interpreted only according to the latitude of the proper sense of
the place, and respectively towards that present occasion whereupon
the words were uttered, or in precise congruity or contexture with
the words before or after, or in contemplation of the principal
scope of the place; but have in themselves, not only totally or
collectively, but distributively in clauses and words, infinite
springs and streams of doctrine to water the Church in every part.
And therefore as the literal sense is, as it were, the main stream
or river, so the moral sense chiefly, and sometimes the allegorical
or typical, are they whereof the Church hath most use; not that I
wish men to be bold in allegories, or indulgent or light in
allusions: but that I do much condemn that interpretation of the
Scripture which is only after the manner as men use to interpret a
profane book.

(18) In this part touching the exposition of the Scriptures, I can
report no deficiency; but by way of remembrance this I will add. In
perusing books of divinity I find many books of controversies, and
many of commonplaces and treatises, a mass of positive divinity, as
it is made an art: a number of sermons and lectures, and many
prolix commentaries upon the Scriptures, with harmonies and
concordances. But that form of writing in divinity which in my
judgment is of all others most rich and precious is positive
divinity, collected upon particular texts of Scriptures in brief
observations; not dilated into commonplaces, not chasing after
controversies, not reduced into method of art; a thing abounding in
sermons, which will vanish, but defective in books which will
remain, and a thing wherein this age excelleth. For I am persuaded,
and I may speak it with an absit invidia verbo, and nowise in
derogation of antiquity, but as in a good emulation between the vine
and the olive, that if the choice and best of those observations
upon texts of Scriptures which have been made dispersedly in sermons
within this your Majesty's Island of Brittany by the space of these
forty years and more (leaving out the largeness of exhortations and
applications thereupon) had been set down in a continuance, it had
been the best work in divinity which had been written since the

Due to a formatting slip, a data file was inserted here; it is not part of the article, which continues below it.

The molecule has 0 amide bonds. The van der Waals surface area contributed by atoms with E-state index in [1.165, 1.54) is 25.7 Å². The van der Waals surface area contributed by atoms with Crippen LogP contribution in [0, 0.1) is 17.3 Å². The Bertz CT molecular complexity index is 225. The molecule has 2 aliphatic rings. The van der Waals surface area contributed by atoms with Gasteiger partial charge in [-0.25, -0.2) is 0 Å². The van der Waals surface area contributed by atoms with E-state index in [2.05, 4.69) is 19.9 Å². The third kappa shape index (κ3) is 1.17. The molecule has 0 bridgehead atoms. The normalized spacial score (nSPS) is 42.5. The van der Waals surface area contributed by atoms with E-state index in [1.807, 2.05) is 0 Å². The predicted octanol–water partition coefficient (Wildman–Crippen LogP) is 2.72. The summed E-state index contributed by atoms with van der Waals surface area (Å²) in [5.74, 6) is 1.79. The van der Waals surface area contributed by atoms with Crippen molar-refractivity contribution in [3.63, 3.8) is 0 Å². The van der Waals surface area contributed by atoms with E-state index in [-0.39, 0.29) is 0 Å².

Apostles' times.

(19) The matter informed by divinity is of two kinds: matter of
belief and truth of opinion, and matter of service and adoration;
which is also judged and directed by the former--the one being as
the internal soul of religion, and the other as the external body
thereof. And, therefore, the heathen religion was not only a
worship of idols, but the whole religion was an idol in itself; for
it had no soul; that is, no certainty of belief or confession: as a
man may well think, considering the chief doctors of their church
were the poets; and the reason was because the heathen gods were no
jealous gods, but were glad to be admitted into part, as they had
reason. Neither did they respect the pureness of heart, so they
might have external honour and rites.

(20) But out of these two do result and issue four main branches of
divinity: faith, manners, liturgy, and government. Faith
containeth the doctrine of the nature of God, of the attributes of
God, and of the works of God. The nature of God consisteth of three
persons in unity of Godhead. The attributes of God are either
common to the Deity, or respective to the persons. The works of God
summary are two, that of the creation and that of the redemption;
and both these works, as in total they appertain to the unity of the
Godhead, so in their parts they refer to the three persons: that of
the creation, in the mass of the matter, to the Father; in the
disposition of the form, to the Son; and in the continuance and
conservation of the being, to the Holy Spirit. So that of the
redemption, in the election and counsel, to the Father; in the whole
act and consummation, to the Son; and in the application, to the
Holy Spirit; for by the Holy Ghost was Christ conceived in flesh,
and by the Holy Ghost are the elect regenerate in spirit. This work
likewise we consider either effectually, in the elect; or privately,
in the reprobate; or according to appearance, in the visible Church.

(21) For manners, the doctrine thereof is contained in the law,
which discloseth sin. The law itself is divided, according to the
edition thereof, into the law of nature, the law moral, and the law
positive; and according to the style, into negative and affirmative,
prohibitions and commandments. Sin, in the matter and subject
thereof, is divided according to the commandments; in the form
thereof it referreth to the three persons in Deity: sins of